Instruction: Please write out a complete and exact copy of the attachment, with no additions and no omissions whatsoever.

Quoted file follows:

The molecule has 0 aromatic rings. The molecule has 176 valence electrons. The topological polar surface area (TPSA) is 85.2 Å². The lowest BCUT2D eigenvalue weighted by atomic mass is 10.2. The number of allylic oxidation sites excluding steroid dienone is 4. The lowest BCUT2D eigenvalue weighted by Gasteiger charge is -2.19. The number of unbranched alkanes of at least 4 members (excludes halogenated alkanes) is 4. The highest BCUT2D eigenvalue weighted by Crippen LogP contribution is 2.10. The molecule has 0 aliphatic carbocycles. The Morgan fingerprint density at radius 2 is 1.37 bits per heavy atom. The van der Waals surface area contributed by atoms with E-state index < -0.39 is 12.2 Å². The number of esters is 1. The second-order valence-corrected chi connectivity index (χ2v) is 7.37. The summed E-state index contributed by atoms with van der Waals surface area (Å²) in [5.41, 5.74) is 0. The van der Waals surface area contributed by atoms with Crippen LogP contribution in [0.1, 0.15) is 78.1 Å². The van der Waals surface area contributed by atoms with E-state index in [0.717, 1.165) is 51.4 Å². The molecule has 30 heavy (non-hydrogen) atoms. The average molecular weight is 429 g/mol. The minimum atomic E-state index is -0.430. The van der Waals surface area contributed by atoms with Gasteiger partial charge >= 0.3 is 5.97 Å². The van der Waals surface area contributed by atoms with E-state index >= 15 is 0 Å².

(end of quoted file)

The molecule has 0 aromatic rings. The molecule has 176 valence electrons. The topological polar surface area (TPSA) is 85.2 Å². The lowest BCUT2D eigenvalue weighted by atomic mass is 10.2. The number of allylic oxidation sites excluding steroid dienone is 4. The lowest BCUT2D eigenvalue weighted by Gasteiger charge is -2.19. The number of unbranched alkanes of at least 4 members (excludes halogenated alkanes) is 4. The highest BCUT2D eigenvalue weighted by Crippen LogP contribution is 2.10. The molecule has 0 aliphatic carbocycles. The Morgan fingerprint density at radius 2 is 1.37 bits per heavy atom. The van der Waals surface area contributed by atoms with E-state index < -0.39 is 12.2 Å². The number of esters is 1. The second-order valence-corrected chi connectivity index (χ2v) is 7.37. The summed E-state index contributed by atoms with van der Waals surface area (Å²) in [5.41, 5.74) is 0. The van der Waals surface area contributed by atoms with Crippen LogP contribution in [0.1, 0.15) is 78.1 Å². The van der Waals surface area contributed by atoms with E-state index in [0.717, 1.165) is 51.4 Å². The molecule has 30 heavy (non-hydrogen) atoms. The average molecular weight is 429 g/mol. The minimum atomic E-state index is -0.430. The van der Waals surface area contributed by atoms with Gasteiger partial charge >= 0.3 is 5.97 Å². The van der Waals surface area contributed by atoms with E-state index >= 15 is 0 Å².